Fender Offices – Tokyo

Firm
  • Client Fender,
  • size 8,901 sqft
  • Year 2016
  • Location Tokyo, Japan,
  • Industry Manufacturing,
  •  designed the offices for musical instrument manufacturer located in Tokyo, Japan.

    Fender Tokyo Office Fender — the company that revolutionized music with the first mass-produced electric guitars —is once again at the cutting-edge of the music industry; providing innovative technologies and apps for the digital age. These new, sophisticated business interests required an office space with an equally refined style; one that respected Fender’s legacy without relying on the usual rock ‘n’ roll clichés.

    Visitors are drawn into the new office through a sequence of progressively brighter spaces; a carefully calibrated procession from darkness into the light. The elevator hall has been transformed into a shadowy anteroom — like the entrance of a live music venue — with charcoal grey walls and plush, dark-colored carpeting. This space is largely unadorned, except for a sculptural intercom stand, constructed of rough-hewn oak, placed symbolically in one corner. From this dimly-lit entrance, visitors pass through a pair of glass doors into the reception hall, where they are welcomed by Fender’s iconic logo, illuminated in neon-white lights.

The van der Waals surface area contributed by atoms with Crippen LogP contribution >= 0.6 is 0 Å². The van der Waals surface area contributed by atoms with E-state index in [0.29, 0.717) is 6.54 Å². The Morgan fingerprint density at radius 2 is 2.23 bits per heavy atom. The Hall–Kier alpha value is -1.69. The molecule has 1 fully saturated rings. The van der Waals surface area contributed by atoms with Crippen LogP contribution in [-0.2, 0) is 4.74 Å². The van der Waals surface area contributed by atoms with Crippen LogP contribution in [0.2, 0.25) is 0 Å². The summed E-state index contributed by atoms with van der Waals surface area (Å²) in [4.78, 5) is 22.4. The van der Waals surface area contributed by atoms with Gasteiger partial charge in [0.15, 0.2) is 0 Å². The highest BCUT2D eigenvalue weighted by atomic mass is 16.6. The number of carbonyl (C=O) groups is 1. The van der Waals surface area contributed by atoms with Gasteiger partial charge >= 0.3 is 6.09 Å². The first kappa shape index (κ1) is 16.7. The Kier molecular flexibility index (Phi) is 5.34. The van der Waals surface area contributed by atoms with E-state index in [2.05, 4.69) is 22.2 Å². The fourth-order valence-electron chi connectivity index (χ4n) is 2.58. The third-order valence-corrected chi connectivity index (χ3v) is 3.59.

To the left, the reception hall opens to a hybrid waiting area and guitar showroom, flooded with natural light from large, street-facing windows. This is a contemporary but comfortable space, featuring rustic wood flooring and faux-distressed leather upholstery. Along the main wall, a number of vintage Fender guitars are on display; a reminder of the company’s rich history. From the showroom, visiting artists may access the VIP lounge, where they are invited to unwind, play music and admire the view.

    To the right of the reception hall, beyond a metallic mesh screen, is a small café, decorated with bronze light fixtures, industrial furnishings and exposed brickwork. The café is separated from the main workspace only by a translucent glass partition, encouraging visitors and staff members to come together over drinks or discuss business matters; sometimes simultaneously.

    Designer
    Photography: Kiyoshi Akinari